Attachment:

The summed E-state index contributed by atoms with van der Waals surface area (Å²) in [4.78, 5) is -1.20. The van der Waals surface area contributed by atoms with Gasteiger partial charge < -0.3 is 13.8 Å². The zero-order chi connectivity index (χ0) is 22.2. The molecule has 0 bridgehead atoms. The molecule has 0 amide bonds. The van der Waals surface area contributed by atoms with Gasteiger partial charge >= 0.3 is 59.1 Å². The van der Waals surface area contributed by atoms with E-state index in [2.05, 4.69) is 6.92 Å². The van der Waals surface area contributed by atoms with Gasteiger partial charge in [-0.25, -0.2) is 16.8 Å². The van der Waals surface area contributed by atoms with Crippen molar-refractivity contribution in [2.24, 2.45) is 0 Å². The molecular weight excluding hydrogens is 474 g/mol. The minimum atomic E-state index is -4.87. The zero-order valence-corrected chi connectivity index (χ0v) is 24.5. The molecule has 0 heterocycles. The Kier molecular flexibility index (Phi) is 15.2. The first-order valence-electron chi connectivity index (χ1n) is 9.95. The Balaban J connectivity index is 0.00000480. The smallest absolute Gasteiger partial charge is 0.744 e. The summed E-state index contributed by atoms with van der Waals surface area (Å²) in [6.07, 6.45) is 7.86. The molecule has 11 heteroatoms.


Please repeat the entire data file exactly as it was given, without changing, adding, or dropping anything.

The summed E-state index contributed by atoms with van der Waals surface area (Å²) in [4.78, 5) is -1.20. The van der Waals surface area contributed by atoms with Gasteiger partial charge < -0.3 is 13.8 Å². The zero-order chi connectivity index (χ0) is 22.2. The molecule has 0 bridgehead atoms. The molecule has 0 amide bonds. The van der Waals surface area contributed by atoms with Gasteiger partial charge >= 0.3 is 59.1 Å². The van der Waals surface area contributed by atoms with E-state index in [2.05, 4.69) is 6.92 Å². The van der Waals surface area contributed by atoms with Gasteiger partial charge in [-0.25, -0.2) is 16.8 Å². The van der Waals surface area contributed by atoms with Crippen molar-refractivity contribution in [2.24, 2.45) is 0 Å². The molecular weight excluding hydrogens is 474 g/mol. The minimum atomic E-state index is -4.87. The zero-order valence-corrected chi connectivity index (χ0v) is 24.5. The molecule has 0 heterocycles. The Kier molecular flexibility index (Phi) is 15.2. The first-order valence-electron chi connectivity index (χ1n) is 9.95. The Balaban J connectivity index is 0.00000480. The smallest absolute Gasteiger partial charge is 0.744 e. The summed E-state index contributed by atoms with van der Waals surface area (Å²) in [6.07, 6.45) is 7.86. The molecule has 11 heteroatoms.